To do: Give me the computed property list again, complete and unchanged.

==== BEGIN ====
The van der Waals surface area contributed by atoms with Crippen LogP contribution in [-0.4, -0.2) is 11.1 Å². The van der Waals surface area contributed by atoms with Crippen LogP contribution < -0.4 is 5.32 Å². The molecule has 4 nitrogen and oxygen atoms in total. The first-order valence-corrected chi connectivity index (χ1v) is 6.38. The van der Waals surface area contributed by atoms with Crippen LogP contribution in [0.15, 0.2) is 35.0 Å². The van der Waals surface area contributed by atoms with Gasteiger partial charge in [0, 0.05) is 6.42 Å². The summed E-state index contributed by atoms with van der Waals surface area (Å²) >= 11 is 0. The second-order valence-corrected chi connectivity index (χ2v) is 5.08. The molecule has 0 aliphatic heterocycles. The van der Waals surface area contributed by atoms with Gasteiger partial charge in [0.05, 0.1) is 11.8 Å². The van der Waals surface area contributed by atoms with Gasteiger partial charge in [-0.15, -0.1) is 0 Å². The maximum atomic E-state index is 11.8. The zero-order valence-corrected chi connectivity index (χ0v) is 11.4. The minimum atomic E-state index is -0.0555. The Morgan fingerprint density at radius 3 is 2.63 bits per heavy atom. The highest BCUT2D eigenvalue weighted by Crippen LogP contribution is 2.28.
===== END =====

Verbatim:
The van der Waals surface area contributed by atoms with Crippen LogP contribution in [-0.4, -0.2) is 11.1 Å². The van der Waals surface area contributed by atoms with Crippen LogP contribution < -0.4 is 5.32 Å². The molecule has 4 nitrogen and oxygen atoms in total. The first-order valence-corrected chi connectivity index (χ1v) is 6.38. The van der Waals surface area contributed by atoms with Crippen LogP contribution in [0.15, 0.2) is 35.0 Å². The van der Waals surface area contributed by atoms with Gasteiger partial charge in [0, 0.05) is 6.42 Å². The summed E-state index contributed by atoms with van der Waals surface area (Å²) >= 11 is 0. The second-order valence-corrected chi connectivity index (χ2v) is 5.08. The molecule has 0 aliphatic heterocycles. The van der Waals surface area contributed by atoms with Gasteiger partial charge in [0.05, 0.1) is 11.8 Å². The van der Waals surface area contributed by atoms with Gasteiger partial charge in [-0.15, -0.1) is 0 Å². The maximum atomic E-state index is 11.8. The zero-order valence-corrected chi connectivity index (χ0v) is 11.4. The minimum atomic E-state index is -0.0555. The Morgan fingerprint density at radius 3 is 2.63 bits per heavy atom. The highest BCUT2D eigenvalue weighted by Crippen LogP contribution is 2.28.